June 7, 2012 @ 6:49 PM

Noticing shriveled leaves on your oaks? Finding yellow and brown maple leaves well before the autumn months? These are signs that your trees are probably dehydrated or, more commonly speaking, experiencing the effects of drought.

Not unlike humans, trees need a high amount of water to survive. Typically this means a 120%-200% moisture content in the tree’s soil. Since trees cannot pick up and move to Seattle for more rainfall, they will stand silent and thirsty during a drought and become more susceptible to drought effects. The effects of drought on trees include disease, wilting leaves, and narrower growth rings in the tree trunk. A few common native Texas trees, such as the pine tree, will show more subtle effects. Pine needles do not wilt because they hold on to their needles for roughly two years before dropping to the ground. During a dry period, the older needles will drop before their two-year period is up, so keep your eyes peeled for this tiny change!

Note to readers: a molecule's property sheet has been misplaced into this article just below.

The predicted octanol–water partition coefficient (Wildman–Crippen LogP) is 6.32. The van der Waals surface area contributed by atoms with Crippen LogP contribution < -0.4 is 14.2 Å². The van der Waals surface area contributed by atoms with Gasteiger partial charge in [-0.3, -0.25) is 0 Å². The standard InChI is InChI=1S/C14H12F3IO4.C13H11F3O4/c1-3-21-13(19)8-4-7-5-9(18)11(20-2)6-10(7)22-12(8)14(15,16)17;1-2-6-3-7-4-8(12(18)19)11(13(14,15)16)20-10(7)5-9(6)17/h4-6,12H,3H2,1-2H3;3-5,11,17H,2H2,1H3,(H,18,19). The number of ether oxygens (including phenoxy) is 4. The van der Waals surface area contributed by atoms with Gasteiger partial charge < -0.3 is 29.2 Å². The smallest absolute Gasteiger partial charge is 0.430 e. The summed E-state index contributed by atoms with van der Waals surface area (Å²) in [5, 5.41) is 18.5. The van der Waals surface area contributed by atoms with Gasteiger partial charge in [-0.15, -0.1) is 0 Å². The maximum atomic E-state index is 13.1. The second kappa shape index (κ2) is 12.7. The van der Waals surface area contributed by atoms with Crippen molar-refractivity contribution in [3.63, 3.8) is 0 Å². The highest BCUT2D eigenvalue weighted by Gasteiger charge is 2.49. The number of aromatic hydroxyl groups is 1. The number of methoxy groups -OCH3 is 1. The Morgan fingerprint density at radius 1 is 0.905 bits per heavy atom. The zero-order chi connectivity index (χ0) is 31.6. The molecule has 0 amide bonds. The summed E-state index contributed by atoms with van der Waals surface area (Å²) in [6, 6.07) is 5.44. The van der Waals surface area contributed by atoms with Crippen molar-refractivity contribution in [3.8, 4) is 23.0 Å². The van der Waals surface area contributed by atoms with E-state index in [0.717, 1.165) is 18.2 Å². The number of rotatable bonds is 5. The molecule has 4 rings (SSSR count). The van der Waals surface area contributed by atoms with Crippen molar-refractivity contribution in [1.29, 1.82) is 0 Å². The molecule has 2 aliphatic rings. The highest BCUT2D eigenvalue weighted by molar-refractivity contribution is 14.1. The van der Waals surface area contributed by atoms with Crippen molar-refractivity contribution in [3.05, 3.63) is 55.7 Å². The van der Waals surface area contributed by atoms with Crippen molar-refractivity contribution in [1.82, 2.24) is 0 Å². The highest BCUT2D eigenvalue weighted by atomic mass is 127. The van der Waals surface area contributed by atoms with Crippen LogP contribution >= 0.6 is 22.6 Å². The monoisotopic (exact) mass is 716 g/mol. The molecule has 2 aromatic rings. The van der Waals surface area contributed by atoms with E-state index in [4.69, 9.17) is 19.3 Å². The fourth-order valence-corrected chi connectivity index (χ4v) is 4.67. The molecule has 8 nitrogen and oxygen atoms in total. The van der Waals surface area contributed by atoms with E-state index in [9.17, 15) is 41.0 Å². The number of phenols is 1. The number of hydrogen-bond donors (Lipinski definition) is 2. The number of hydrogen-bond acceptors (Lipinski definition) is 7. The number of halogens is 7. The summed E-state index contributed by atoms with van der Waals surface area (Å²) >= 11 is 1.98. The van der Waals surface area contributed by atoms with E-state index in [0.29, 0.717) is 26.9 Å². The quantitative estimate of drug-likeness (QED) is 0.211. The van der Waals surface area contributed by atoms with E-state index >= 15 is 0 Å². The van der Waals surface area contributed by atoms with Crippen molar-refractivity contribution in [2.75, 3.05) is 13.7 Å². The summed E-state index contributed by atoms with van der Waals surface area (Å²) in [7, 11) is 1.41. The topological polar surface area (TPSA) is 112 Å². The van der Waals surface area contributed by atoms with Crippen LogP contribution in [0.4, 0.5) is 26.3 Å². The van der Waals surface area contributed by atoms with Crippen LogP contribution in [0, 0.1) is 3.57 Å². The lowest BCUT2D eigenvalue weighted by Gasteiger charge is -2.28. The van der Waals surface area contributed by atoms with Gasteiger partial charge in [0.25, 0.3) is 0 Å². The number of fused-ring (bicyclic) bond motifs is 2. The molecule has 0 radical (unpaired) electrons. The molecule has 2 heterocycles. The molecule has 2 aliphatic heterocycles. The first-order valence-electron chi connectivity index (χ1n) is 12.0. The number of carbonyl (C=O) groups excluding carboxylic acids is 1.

Looking at Texas drought history aids in understanding the long-term drought repercussions. For instance, when the 1999-2000 drought occurred, the effects of the drought spilled over into the next growing season. Even when rainfall levels restored to normal, some of the plant life did not fully recover. This is why it is important to prevent drought damage as early as possible.

Lucky for our bark-coated friends, there are many ways we can protect our parched trees. The key to keeping moisture in the tree’s surrounding soil is to irrigate slowly; it’s much easier to drink water from a fountain than a hose on full blast! Try perforating the bottom of a bucket, so when you fill the bucket with water, the water slips slowly into the soil. You can also use the house hose; set the hose by the base of the tree and turn the knob so it creates a thin stream of water that the tree can soak up easily.

Be sure to keep an eye out for our native Texas trees during dry periods by noting the effects of drought on them—that way we can continue seeing the forests for the trees!